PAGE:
Project corner house / Zero-energy living

location: naxxar, malta

year: 2014 – current 


This objective of this project was to create a zero-energy semi-detached dwelling that would maximise its limited footprint in an efficient manner while offering an important contribution to the streetscape in its role as a corner property. We were struck by the plot’s angularity and triangular shape that immediately caught our imagination whilst wishing to enhance the corner further through the creation of a stark, geometric silhouette.

The heart of the matter of this property is the solar chimney that has been designed off a central courtyard. Spanning three storeys in height from the cool bottom basement level up to roof level, this solar chimney heats up air at the top through the glazed skylight. It uses the principle of convection to draw this warmer air out of side vents. As it is rising, the plenum of cooler air available in the basement is pulled upwards through the building, cooling the spaces at semi-basement and ground floor levels naturally. The solar chimney doubles up as a lightwell, providing a shaft of diffused light down to basement level. The opportunity for light is replete throughout the property. With the introduction of high-level windows, skylights and dramatic portals, the Maltese sun is exploited to its fullest, while ensuring a constant degree of cross-ventilation. The bedrooms are oriented to receive the morning sun, surrounding an east-facing courtyard. This allows for better temperature control during the hot, humid summer months as the courtyard is shaded throughout the afternoon, cooling its adjacent internal spaces in the process. The west-facing kitchen, located at the top level, incorporates a 7-metre long picture window, which takes advantage of stunning sunsets throughout its late afternoon and early evening use.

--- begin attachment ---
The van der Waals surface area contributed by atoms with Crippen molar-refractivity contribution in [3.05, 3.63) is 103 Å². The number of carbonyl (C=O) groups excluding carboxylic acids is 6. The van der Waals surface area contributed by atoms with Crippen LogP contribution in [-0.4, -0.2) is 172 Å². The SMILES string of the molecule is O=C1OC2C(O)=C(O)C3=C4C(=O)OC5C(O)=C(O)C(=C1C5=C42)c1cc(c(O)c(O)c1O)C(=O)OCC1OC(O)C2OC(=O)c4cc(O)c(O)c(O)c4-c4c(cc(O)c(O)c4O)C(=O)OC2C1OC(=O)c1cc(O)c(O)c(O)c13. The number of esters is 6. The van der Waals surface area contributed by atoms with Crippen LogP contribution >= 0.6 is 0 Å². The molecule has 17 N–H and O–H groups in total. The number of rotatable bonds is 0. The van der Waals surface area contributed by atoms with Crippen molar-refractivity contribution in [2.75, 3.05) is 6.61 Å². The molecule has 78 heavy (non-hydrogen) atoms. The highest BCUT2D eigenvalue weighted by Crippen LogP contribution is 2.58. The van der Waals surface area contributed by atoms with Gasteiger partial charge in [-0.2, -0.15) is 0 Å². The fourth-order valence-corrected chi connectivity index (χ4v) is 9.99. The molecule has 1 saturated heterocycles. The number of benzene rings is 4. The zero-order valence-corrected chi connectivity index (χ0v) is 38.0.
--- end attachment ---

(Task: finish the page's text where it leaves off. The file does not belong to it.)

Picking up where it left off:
Designed for an art historian and an architect, the interior is reflective of their joint interests. Clean lines are joined with fields of texture – marble, concrete, perforated steel and natural wood – so as to strive for a balance. Space for artworks as well as sweeping bookcases are evocative of the owners. Overall, the essence of entertainment was also important. The outdoor terrace is accessible from the main living/dining space and leads to a pool deck enveloping a 10-metre long lap pool.



Photography by Sean Mallia.